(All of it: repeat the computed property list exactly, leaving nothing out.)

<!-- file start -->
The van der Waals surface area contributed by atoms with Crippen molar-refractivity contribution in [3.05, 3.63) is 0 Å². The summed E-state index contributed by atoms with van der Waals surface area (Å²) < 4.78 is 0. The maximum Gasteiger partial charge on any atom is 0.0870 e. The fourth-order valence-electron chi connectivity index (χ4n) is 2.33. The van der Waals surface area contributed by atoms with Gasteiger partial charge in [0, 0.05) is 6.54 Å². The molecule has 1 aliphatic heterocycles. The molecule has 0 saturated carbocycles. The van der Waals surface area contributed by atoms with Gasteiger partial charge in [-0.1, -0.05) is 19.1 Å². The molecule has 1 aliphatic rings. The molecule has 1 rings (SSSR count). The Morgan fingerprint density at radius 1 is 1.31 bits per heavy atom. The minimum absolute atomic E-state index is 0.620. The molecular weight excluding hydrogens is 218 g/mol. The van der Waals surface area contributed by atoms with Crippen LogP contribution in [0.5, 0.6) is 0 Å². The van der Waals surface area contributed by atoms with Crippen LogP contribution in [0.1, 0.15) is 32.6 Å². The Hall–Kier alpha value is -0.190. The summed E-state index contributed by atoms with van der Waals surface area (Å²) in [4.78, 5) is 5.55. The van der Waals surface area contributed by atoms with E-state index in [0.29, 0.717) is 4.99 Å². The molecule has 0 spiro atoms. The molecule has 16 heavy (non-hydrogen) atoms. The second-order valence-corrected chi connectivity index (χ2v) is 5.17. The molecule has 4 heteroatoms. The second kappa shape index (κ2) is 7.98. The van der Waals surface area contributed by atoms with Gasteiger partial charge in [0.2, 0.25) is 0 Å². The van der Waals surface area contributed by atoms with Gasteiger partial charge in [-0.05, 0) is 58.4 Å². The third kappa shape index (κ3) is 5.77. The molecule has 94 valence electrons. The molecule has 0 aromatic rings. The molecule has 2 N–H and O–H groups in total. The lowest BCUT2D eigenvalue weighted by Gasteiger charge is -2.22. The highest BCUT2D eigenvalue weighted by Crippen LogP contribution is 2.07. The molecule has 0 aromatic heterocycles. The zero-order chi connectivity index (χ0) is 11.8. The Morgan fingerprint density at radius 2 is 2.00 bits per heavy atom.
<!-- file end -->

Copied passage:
The van der Waals surface area contributed by atoms with Crippen molar-refractivity contribution in [3.05, 3.63) is 0 Å². The summed E-state index contributed by atoms with van der Waals surface area (Å²) < 4.78 is 0. The maximum Gasteiger partial charge on any atom is 0.0870 e. The fourth-order valence-electron chi connectivity index (χ4n) is 2.33. The van der Waals surface area contributed by atoms with Gasteiger partial charge in [0, 0.05) is 6.54 Å². The molecule has 1 aliphatic heterocycles. The molecule has 0 saturated carbocycles. The van der Waals surface area contributed by atoms with Gasteiger partial charge in [-0.1, -0.05) is 19.1 Å². The molecule has 1 aliphatic rings. The molecule has 1 rings (SSSR count). The Morgan fingerprint density at radius 1 is 1.31 bits per heavy atom. The minimum absolute atomic E-state index is 0.620. The molecular weight excluding hydrogens is 218 g/mol. The van der Waals surface area contributed by atoms with Crippen LogP contribution in [0.5, 0.6) is 0 Å². The van der Waals surface area contributed by atoms with Crippen LogP contribution in [0.1, 0.15) is 32.6 Å². The Hall–Kier alpha value is -0.190. The summed E-state index contributed by atoms with van der Waals surface area (Å²) in [4.78, 5) is 5.55. The van der Waals surface area contributed by atoms with E-state index in [0.29, 0.717) is 4.99 Å². The molecule has 0 spiro atoms. The molecule has 16 heavy (non-hydrogen) atoms. The second-order valence-corrected chi connectivity index (χ2v) is 5.17. The molecule has 4 heteroatoms. The second kappa shape index (κ2) is 7.98. The van der Waals surface area contributed by atoms with Gasteiger partial charge in [0.2, 0.25) is 0 Å². The van der Waals surface area contributed by atoms with Gasteiger partial charge in [-0.05, 0) is 58.4 Å². The third kappa shape index (κ3) is 5.77. The molecule has 94 valence electrons. The molecule has 0 aromatic rings. The molecule has 2 N–H and O–H groups in total. The lowest BCUT2D eigenvalue weighted by Gasteiger charge is -2.22. The highest BCUT2D eigenvalue weighted by Crippen LogP contribution is 2.07. The molecule has 0 aromatic heterocycles. The zero-order chi connectivity index (χ0) is 11.8. The Morgan fingerprint density at radius 2 is 2.00 bits per heavy atom.